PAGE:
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Insights: Indulgence

Once the soul domain of local jewelers, precious stones can now be purchased wholesale online
Matt Kramer
From the Print Edition:
Dennis Hopper, Jan/Feb 01

(continued from page 1)

Tanzanite became a specialty of Tiffany's, which gave the stone its name. Good examples are getting rarer, as the source is just one spot in the Merelani Hills of Tanzania. Prices reached as high as $1,000 a carat in 1984, then plunged to $480 in 1993.

"Right now, I'm paying about $630 a carat for tanzanite. That's my wholesale cost," says Brockman. "But keep in mind, I'm talking about a really good stone of multiple carats. Remember, an investment stone, so-called, is anything over five carats for something like tanzanite. Also, the price per carat increases with bigger stones of the highest quality."

I contact Judi Borenstein in Miami. She's probably the archetype of how precious stones are bought and sold by savvy private buyers. Borenstein is a collector who sells to other collectors. "I started collecting tanzanites and other precious stones more than a decade ago," she says. "I really got swept up in their beauty, especially tanzanites. My late husband and I would go to gem shows, wholesale dealers -- anywhere we could get really fine stones.

"A few years ago, we decided to start selling some of what we bought. And, oh, we'd bought a lot!" she says with a laugh. "But at good prices, you should know." Borenstein specializes in tanzanites, which she sells on eBay under the name Her stock seems exceptional. And she's frank about pricing.

"Although I don't say so on the individual listings, if I'm selling one of my big tanzanites, say something between 5 and 10 carats, the price works out to about $550 a carat," she says. When I tell her that a jeweler friend of mine says the going price is almost $100 a carat above that, Borenstein says, "That's right. But I didn't pay that much 10 years ago. So I can sell for less now."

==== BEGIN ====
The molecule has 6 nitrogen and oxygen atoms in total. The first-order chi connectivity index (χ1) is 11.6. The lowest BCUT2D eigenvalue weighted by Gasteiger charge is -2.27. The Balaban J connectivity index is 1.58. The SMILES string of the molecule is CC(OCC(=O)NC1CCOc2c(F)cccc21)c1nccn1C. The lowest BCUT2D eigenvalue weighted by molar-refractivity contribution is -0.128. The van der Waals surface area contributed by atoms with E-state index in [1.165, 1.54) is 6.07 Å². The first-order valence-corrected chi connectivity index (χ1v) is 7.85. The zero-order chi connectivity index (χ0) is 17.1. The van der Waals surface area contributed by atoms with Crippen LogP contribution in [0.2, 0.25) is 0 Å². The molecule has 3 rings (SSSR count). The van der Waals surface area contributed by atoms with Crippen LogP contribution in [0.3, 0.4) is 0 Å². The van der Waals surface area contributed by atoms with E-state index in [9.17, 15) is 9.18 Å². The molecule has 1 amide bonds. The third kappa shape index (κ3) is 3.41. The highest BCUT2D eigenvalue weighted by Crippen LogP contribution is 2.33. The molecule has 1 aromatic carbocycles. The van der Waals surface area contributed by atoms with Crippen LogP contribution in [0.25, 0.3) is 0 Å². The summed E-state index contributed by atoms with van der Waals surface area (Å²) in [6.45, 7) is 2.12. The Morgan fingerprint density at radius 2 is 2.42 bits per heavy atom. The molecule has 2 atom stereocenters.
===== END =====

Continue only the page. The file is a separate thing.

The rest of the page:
So what should a precious stone lover/collector look for today? The range is greater than you might imagine, but among the best picks are tsavorites, a stone that in color resembles fine emeralds but lacks their inclusions, or flaws. Big stones are very rare and command $3,000 a carat for exceptional top-quality tsavorites.

Another top pick would be the vast category called fancy sapphires, which covers everything in the sapphire family other than the classic blue sapphire. It's a good choice because sapphires are extremely hard stones, second only to diamonds in hardness. Because of this, they are ideal for rings. And the colors are phenomenal, ranging from the famous classic blue to a dazzling yellow to electric pinks and violets in the fancy class. Prices vary depending on size and color, but a five-carat stone in, say, a rare pink might cost $2,000 a carat.

And what about the Big Three: diamonds, rubies and emeralds? Of these, white diamonds are the easiest to buy, if only because the grading system has become so specific and universally accepted. White diamonds, more than any other precious stone, have become an easily quantifiable commodity.

Insiders know one thing that's rarely mentioned: the diamond grading system has more grades than are needed. So minute are the differences that separate color grades and clarity, that on any given day a grader's judgment might add or subtract thousands of dollars of value to any stone. For example, a diamond deemed to have a color grade of "D" (the highest) and IF (internally flawless) clarity one day -- might be color graded "E" (the second highest) with VVS1 (very, very small inclusions) clarity the next day.

How can this happen? It's simple. Even though there are reference stones against which to compare, grading is still done by eye (rather than machine), and thus relies on human judgment. And every grader has good as well as bad days. Above all, it's because the gradations themselves are overly fine, especially at the highest end of the scale. "It is usually easy enough to tell which is the worse of two bad wines," the late British wine authority Andre Simon once said, "but it is extremely difficult to tell which is the better of two good wines." So it is with diamonds.

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